The following post was written and/or published as a collaboration between Benzinga’s in-house sponsored content team and a financial partner of Benzinga.
The coronavirus pandemic is spawning some innovation in the world of exchange traded funds, but much of that innovation is being sourced in the healthcare sector.
The Direxion Work From Home ETF WFH, which debated in late June, departs from the coronavirus ETF fray because it's not a healthcare fund. Rather, as its name implies, WFH emphasizes the work from home theme foisted upon so many workers as a result of the pandemic. Since launching on June 25, WFH accumulated more than $50 million in assets under management, indicating there's investor appetite for this strategy.
WFH follows the Solactive Remote Work Index, a benchmark emphasizing four critical elements of working from home: cloud computing, cybersecurity, online document management and remote communications. In other words, WFH's 40 holdings primarily hail from the communication services and technology sectors.
Why It's Important
What makes WFH compelling is that while the fund was borne out of circumstances created by the coronavirus, the ETF will be useful for investors even after the virus is defeated.
“One of the largest, and increasingly long-lasting, is the trend of remote work, especially working from one’s home for jobs that allow it,” said Direxion in a recent note.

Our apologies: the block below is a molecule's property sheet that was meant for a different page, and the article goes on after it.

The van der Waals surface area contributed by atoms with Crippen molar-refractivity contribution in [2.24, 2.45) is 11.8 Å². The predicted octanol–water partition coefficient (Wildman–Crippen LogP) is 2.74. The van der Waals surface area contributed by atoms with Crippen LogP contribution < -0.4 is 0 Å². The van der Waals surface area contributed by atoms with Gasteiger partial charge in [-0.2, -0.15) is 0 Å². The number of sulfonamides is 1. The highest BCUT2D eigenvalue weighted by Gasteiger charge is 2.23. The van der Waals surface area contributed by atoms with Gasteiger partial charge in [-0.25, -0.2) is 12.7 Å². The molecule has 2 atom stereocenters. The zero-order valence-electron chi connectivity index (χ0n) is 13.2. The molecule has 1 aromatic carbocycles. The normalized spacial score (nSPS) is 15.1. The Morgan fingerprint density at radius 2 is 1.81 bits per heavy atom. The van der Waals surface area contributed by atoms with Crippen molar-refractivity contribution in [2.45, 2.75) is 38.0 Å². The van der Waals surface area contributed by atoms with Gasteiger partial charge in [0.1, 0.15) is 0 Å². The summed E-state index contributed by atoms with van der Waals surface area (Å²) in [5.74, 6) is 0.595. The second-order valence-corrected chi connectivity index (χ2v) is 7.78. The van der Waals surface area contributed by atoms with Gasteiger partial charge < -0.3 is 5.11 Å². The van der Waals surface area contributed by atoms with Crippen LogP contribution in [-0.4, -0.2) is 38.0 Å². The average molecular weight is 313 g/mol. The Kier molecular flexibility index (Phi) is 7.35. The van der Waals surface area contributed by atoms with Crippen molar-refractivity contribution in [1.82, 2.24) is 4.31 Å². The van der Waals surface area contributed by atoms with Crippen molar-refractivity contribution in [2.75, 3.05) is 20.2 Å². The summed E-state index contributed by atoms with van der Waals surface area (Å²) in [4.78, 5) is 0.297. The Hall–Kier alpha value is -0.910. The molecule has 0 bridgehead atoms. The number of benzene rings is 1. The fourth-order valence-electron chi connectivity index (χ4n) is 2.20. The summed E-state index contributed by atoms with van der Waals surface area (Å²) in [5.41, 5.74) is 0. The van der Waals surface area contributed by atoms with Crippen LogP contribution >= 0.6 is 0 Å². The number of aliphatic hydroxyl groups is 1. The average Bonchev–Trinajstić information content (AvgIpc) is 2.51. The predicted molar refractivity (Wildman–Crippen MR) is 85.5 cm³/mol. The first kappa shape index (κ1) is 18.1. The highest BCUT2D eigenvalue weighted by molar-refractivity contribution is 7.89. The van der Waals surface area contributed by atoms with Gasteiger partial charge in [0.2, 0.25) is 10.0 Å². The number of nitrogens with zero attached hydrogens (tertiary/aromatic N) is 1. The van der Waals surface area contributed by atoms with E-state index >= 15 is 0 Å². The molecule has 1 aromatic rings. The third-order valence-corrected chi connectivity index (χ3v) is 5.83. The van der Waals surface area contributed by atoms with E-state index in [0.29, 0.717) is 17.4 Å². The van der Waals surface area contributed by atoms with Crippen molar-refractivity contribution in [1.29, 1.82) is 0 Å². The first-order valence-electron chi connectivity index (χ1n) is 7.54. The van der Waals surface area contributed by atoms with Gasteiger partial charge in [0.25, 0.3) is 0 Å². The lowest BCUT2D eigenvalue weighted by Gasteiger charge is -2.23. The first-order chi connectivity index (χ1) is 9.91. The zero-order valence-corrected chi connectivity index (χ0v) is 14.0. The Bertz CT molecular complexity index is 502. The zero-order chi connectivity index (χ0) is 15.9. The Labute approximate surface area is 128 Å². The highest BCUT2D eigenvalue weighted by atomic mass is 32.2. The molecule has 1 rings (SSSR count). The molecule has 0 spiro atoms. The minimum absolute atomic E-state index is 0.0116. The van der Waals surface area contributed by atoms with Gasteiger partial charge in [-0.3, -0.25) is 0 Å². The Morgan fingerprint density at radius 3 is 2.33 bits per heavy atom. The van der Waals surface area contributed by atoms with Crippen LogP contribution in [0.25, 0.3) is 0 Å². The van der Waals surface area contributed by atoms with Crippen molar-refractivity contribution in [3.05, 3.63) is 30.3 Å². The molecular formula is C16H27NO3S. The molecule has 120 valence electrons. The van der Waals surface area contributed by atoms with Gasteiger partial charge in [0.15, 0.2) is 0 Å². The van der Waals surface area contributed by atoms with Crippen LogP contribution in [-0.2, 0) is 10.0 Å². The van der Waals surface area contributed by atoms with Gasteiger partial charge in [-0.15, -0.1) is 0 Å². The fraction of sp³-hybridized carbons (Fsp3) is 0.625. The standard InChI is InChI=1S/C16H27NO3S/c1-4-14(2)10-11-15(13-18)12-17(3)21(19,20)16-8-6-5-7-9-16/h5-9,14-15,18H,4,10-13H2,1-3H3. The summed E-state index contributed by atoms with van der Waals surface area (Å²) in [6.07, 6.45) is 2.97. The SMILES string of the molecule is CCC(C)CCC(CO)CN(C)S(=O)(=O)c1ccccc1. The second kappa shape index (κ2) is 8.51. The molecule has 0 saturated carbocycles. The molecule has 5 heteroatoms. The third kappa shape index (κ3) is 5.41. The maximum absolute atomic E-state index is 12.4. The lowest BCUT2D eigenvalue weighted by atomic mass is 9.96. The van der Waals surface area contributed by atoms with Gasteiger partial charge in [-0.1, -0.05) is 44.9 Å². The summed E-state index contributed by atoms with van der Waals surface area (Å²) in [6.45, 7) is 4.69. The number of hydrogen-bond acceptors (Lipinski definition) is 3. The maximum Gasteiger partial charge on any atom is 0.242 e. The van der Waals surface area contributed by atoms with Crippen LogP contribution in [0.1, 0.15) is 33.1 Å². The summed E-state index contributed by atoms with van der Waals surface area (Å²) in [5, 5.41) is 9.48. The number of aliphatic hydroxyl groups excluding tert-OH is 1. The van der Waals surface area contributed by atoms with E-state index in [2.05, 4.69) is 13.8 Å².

By some estimates, close to 40% of all American jobs can be performed home. That percentage is too high to ignore and with health and legal concerns abound, more companies are entertaining the idea of letting employees work from home for extended periods of time and, in some cases, permanently.
WFH is equally-weighted so its not overly exposed to some of the work from home theme's highest fliers, such as Okta OKTA and Zoom Video Communications ZM.
Depending on the point of view, WFH's underlying index isn't yet excessively valued and that's saying something given investors' enthusiasm this year for work from home names.
“The Solactive Remote Work Index trades at a slightly higher price to sales multiple** (2.6x) than the S&P 500’s 2.2x, but a discount to the Nasdaq-100’s whopping 4.4x. Remote work’s price to earnings† of 28.1x is less than that of the Nasdaq’s as well,” according to Direxion.
Interestingly, it appears WFH components warrant the higher multiples being assigned because the fund's components are forecast to grow earnings at 20% compared to 13% for members of the Nasdaq-100 Index.
WFH is up 5.63% since coming to market.
The preceding post was written and/or published as a collaboration between Benzinga’s in-house sponsored content team and a financial partner of Benzinga. Although the piece is not and should not be construed as editorial content, the sponsored content team works to ensure that any and all information contained within is true and accurate to the best of their knowledge and research. This content is for informational purposes only and not intended to be investing advice.
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